Christopher Collins

Christopher Collins is an investigative journalist based in Abilene. The Wichita Falls native graduated from Midwestern State University in 2012 with a degree in Mass Communication. He previously has worked as a reporter at the Abilene Reporter-News and the Wichita Falls Times Record News, along with running a freelance reporting business. At the Observer, he writes about rural Texas. He can be reached on Twitter or at [email protected]

By Christopher Collins:

last cowboys

‘The Last Cowboys’ is a Wild Ride All the Way Home

Pulitzer Prize winner John Branch takes a fascinating dive into what it's like to make a living by horseback, both on the range and at the rodeo.

Confession: I’ve never ridden a horse. I’ve never baled hay or branded a steer or helped a cow give birth. Perhaps you think this should disqualify me from writing about rural Texas for the Observer, and perhaps you’re right. But … Read More


Trump’s Trade Disputes with NAFTA Partners Imperil Texas Ag Exports

The president has levied tariffs on aluminum and steel from Canada and Mexico, and they’ve responded in kind. Texas farmers and ranchers worry the dust-up could endanger ag exports to the NAFTA partners.

Update: The Mexican government officially struck back at the United States on Tuesday afternoon by imposing 20 percent duties on imports of certain American pork, apples and potatoes, along with up to 25 percent tariffs on certain cheeses and bourbon. The … Read More

suicide, farmer

Stalled Program to Stem Farmer Suicides Gets a Second Chance in Congress

A USDA program to help farmers with mental health issues was authorized a decade ago but never funded. Now the U.S. Senate is proposing $2 million for the initiative.

Compared to the general population, farmers and ranchers are seven times more likely to take their own lives, a possible result of social isolation, financial stress and a dearth of mental health services in rural areas. So far, 2018 hasn’t … Read More

lake travis, 100th meridian, 2011 drought

Austin’s on the Wrong Side of the 100th Meridian

The invisible line that divides the arid western part of the country from the wetter eastern half is on the move, and that has important implications for the Texas capital.

Meet Robert Lee. Not the Confederate general, the town. Robert Lee, Texas is a ranching community of 1,025 that lost its only source of water to the second-worst drought in recorded state history. By August 2011, Lake E.V. Spence, a … Read More

usda, trump, brashears

Texas Tech Professor with Close Ties to Big Ag Nominated by Trump to Regulate the Industry

Mindy Brashears could profit from the same industry she’s regulating if she doesn’t divest herself from potential income associated with her patents, a watchdog group says.

A Texas Tech University professor and food scientist with close ties to the agriculture industry has been tapped by President Donald Trump to oversee food safety for the U.S. Department of Agriculture. Mindy Brashears, who also heads the university’s International … Read More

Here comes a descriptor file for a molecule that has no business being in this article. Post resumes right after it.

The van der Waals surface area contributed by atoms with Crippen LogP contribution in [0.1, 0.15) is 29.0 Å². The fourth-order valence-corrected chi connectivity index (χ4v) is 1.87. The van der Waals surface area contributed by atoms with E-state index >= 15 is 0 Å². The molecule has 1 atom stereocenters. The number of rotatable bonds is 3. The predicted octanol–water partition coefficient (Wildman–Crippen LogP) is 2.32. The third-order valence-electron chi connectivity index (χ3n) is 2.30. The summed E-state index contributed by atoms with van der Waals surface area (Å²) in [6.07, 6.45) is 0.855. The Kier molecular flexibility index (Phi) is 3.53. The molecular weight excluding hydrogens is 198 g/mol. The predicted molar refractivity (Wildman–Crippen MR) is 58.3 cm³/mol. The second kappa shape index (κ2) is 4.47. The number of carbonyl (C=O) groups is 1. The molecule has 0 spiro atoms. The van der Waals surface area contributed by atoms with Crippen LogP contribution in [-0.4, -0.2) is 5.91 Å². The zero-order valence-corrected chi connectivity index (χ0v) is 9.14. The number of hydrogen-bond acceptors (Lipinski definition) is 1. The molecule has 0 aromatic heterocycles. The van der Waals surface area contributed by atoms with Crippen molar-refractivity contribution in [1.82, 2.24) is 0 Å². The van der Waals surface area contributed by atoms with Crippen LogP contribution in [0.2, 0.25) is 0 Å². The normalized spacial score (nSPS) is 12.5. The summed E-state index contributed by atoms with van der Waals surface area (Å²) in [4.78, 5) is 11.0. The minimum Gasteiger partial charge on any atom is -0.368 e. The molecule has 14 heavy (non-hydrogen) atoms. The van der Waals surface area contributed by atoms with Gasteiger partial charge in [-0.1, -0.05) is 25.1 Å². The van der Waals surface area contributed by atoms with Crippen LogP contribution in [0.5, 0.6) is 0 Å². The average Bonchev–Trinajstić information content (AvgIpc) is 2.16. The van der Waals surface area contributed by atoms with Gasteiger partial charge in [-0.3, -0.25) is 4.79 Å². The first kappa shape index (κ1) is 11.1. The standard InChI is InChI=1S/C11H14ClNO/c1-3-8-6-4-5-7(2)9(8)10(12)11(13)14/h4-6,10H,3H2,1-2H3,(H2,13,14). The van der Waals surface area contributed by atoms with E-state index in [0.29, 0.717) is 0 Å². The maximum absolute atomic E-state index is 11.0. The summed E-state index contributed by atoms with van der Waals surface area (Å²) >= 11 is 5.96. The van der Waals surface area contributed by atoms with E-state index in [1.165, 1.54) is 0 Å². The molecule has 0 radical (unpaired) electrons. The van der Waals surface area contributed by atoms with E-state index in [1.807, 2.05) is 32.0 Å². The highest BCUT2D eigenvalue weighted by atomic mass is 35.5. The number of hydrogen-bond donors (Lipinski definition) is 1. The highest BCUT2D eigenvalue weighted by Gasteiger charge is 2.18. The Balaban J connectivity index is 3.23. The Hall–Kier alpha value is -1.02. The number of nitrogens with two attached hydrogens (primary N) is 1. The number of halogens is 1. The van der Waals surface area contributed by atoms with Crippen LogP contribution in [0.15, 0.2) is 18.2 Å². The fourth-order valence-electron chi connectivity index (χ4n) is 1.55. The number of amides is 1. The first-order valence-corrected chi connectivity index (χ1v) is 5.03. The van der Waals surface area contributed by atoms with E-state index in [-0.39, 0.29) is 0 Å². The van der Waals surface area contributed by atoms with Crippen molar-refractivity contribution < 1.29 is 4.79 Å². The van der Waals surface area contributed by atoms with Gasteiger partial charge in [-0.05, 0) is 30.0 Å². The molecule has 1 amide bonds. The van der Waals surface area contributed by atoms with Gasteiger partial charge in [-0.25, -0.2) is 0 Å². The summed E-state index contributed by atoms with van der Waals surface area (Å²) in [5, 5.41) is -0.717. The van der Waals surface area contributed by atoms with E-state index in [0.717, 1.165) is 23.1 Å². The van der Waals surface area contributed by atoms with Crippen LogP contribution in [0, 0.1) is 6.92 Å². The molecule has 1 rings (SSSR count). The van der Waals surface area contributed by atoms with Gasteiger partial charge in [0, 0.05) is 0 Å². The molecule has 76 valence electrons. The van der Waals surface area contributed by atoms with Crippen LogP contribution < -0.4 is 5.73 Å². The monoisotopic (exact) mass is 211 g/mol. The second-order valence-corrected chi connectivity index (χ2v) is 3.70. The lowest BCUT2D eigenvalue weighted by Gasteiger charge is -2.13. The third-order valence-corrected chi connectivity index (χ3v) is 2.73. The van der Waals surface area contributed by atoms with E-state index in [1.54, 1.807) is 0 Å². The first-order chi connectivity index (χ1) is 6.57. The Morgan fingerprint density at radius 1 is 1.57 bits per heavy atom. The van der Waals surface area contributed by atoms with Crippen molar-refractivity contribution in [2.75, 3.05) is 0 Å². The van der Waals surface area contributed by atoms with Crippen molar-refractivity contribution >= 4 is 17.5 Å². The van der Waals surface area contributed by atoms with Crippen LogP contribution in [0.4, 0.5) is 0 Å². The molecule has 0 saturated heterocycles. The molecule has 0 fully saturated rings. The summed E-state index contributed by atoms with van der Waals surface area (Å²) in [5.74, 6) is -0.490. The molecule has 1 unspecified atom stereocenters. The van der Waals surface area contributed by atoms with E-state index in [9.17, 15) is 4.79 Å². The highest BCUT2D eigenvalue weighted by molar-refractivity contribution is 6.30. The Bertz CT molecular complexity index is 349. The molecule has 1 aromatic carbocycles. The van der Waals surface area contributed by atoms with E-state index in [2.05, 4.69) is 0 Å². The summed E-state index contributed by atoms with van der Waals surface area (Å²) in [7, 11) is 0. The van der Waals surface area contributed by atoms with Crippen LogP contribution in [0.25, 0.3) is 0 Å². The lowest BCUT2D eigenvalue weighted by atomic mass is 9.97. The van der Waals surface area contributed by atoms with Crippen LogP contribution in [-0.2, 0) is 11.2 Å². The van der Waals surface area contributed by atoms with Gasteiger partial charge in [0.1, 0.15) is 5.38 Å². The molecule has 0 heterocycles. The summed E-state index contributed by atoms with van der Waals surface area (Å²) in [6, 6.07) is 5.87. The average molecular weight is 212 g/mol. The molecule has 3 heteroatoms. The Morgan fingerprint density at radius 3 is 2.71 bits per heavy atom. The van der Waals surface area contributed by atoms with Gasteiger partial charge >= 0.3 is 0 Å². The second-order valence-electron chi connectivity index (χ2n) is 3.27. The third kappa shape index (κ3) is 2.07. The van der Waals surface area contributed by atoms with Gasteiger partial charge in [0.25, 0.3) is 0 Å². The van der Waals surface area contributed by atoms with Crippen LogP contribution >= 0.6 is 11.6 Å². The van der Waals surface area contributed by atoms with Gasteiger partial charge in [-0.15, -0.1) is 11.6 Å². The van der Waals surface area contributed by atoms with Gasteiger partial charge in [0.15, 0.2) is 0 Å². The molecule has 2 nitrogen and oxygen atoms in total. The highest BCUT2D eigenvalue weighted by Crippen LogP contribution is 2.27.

lubbock, cochran county, agriculture, rural reporter
News, Rural Reporting Project

The Dark Horse of the Lubbock Farm Meeting Rides

An agriculture department meeting meant to elicit input from area produce growers was derailed by a government attorney with Nazis, sexism and sterilization on the brain.

A Texas Department of Agriculture meeting designed to gather input from Panhandle fruit and vegetable growers affected by new food safety regulations devolved into a full-blown shitshow Tuesday when a government attorney compared federal regulators to Nazis, derided a female … Read More


Proposed Changes to SNAP in the Farm Bill Could Leave Rural Texans Hungry

The changes would waylay working-class families in small-town Texas, where a country-to-city exodus has caused some rural economies to flounder, advocates say.

Libby Campbell hates to see people in West Texas go hungry, but that’s exactly what could happen if Congressional Republicans follow through with their plan to cut off food aid to those who miss one month of work. Campbell is … Read More


In Washington, D.C., Republicans are Writing the Recipe for a Smoldering Panhandle

A plan to increase the number of acres enrolled in the Conservation Reserve Program but cut staff to enforce program rules spells trouble for the fire-prone region.

If you thought wildfires in the Texas Panhandle were bad before, just wait. Proposed changes to a U.S. Department of Agriculture land conservation program, combined with possible USDA staffing cuts and a warming climate, could be a deadly combination for … Read More

suicide, farmer
News, Rural Reporting Project

Congress Never Funded Program to Prevent Farmer Suicides. Now It’s an Epidemic.

With farmers’ suicide rates higher than some veterans, rural advocates are pushing Congress to fund mental health care supports for agricultural producers.

After Judith McGeary discovered that several dozen sheep had been slaughtered by a mountain lion on her 160-acre ranch near Waco in 2015, she unexpectedly found herself struggling with depression. Every one of the sheep had been born at McGeary … Read More